Type locality: South by southeast of Gabo Island, Victoria, Australia (ca. 38°S,150°E). H. miranda is found off southwest Africa eastward to the Australia-New Zealand area. It occurs near continental slopes, islands and submarine rises (Voss, et al., 1998).

Figure. Distribution chart of H. miranda. Chart modified from Voss et al. (1998).

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Physical Description

Type Information

Neotype for Calliteuthis miranda Berry, 1918
Catalog Number: USNM 576165
Collection: Smithsonian Institution, National Museum of Natural History, Department of Invertebrate Zoology
Sex/Stage: female;
Preparation: Isopropyl Alcohol
Collector(s): University of Southern California
Year Collected: 1966
Locality: North Island, off East Cape, New Zealand, South Pacific Ocean
Depth (m): 448 to 732
Vessel: Eltanin R/V
  • Neotype: Berry, S. 1918. Biol. Results Fish. Exp. Endeavour. 4(5): 221-228, pls. 61-62.
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© Smithsonian Institution, National Museum of Natural History, Department of Invertebrate Zoology

Source: National Museum of Natural History Collections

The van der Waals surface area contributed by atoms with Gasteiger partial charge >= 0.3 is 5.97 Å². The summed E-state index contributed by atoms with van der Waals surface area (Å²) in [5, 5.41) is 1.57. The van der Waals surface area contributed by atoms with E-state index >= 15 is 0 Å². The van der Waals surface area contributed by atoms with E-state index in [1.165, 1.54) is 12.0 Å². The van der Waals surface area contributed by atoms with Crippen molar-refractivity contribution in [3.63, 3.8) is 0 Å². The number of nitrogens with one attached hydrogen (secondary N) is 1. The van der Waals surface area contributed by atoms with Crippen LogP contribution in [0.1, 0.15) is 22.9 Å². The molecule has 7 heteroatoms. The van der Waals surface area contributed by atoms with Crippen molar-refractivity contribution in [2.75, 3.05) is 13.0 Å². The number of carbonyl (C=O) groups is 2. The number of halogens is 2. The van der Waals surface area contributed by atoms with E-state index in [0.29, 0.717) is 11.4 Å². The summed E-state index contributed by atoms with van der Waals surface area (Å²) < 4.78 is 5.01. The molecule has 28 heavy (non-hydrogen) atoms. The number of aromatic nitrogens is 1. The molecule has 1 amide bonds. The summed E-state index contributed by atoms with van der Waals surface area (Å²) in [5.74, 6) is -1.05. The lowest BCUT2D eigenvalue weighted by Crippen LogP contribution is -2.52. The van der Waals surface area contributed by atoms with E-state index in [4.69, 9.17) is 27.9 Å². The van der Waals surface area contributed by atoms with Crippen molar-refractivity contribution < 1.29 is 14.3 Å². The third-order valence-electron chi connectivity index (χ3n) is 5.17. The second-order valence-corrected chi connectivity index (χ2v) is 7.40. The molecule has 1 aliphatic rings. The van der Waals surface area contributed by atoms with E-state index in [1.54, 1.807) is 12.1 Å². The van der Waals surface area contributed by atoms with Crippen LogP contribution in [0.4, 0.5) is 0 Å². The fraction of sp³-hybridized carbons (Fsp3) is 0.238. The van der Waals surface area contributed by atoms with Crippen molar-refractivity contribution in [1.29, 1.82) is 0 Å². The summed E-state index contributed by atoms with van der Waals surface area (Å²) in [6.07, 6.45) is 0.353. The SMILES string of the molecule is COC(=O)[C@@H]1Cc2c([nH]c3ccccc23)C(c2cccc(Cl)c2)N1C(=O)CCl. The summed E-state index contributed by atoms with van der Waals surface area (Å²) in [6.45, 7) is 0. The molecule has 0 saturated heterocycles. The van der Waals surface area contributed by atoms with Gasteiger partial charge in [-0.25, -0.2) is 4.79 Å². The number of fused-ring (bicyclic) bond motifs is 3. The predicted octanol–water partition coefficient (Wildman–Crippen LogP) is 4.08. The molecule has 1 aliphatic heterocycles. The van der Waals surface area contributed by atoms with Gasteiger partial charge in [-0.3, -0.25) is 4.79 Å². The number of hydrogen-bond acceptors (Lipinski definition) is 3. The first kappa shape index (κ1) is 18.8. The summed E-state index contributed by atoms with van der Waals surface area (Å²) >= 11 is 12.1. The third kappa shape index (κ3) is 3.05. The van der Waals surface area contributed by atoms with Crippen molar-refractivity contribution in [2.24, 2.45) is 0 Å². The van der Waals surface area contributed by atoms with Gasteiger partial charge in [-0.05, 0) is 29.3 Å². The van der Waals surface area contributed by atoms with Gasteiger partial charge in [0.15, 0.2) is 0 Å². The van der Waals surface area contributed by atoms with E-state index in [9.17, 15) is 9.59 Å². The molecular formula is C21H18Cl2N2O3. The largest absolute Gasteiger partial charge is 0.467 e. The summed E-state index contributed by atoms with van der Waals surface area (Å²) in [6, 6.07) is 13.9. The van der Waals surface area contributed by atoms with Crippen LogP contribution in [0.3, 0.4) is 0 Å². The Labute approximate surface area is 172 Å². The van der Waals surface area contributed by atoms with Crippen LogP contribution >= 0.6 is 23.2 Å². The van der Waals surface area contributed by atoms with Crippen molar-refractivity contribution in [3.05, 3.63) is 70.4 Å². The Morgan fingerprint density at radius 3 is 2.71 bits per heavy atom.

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Ecology

Habitat

Habitat and Ecology

Habitat and Ecology
This species appears to show a preference for continental and island slope, and submarine rise habitats (Young and Vecchione 2000). It is also the most common histioteuthid species in South African waters (Hoving and Lipinski 2009). Small juveniles (15-25 mm in mantle length) occur from near surface waters to 850 m in depth, while larger juveniles, subadults and mature individuals occur in midwater, as well as on or near the seafloor between 200 and 1,200 m (Voss et al. 1998). Mature individuals show sexual dimorphism in body size with females attaining larger sizes (Hoving and Lipinski 2009). The ovarian oocyte length frequency distribution in mature females suggests they spawn all their eggs at once in a short space of time. They may spawn between 89,000 and 148,000 eggs (Hoving and Lipinski 2009). Unvalidated statolith growth increment analysis suggest females mature between 10 and 15 months, while males may mature at a younger age of around 6 months and live for approximately 15 months (Hoving and Lipinski 2009). This species is preyed upon by sperm whales and other toothed whales, and its diet includes deep water species of shrimp (Hoving and Lipinski 2009).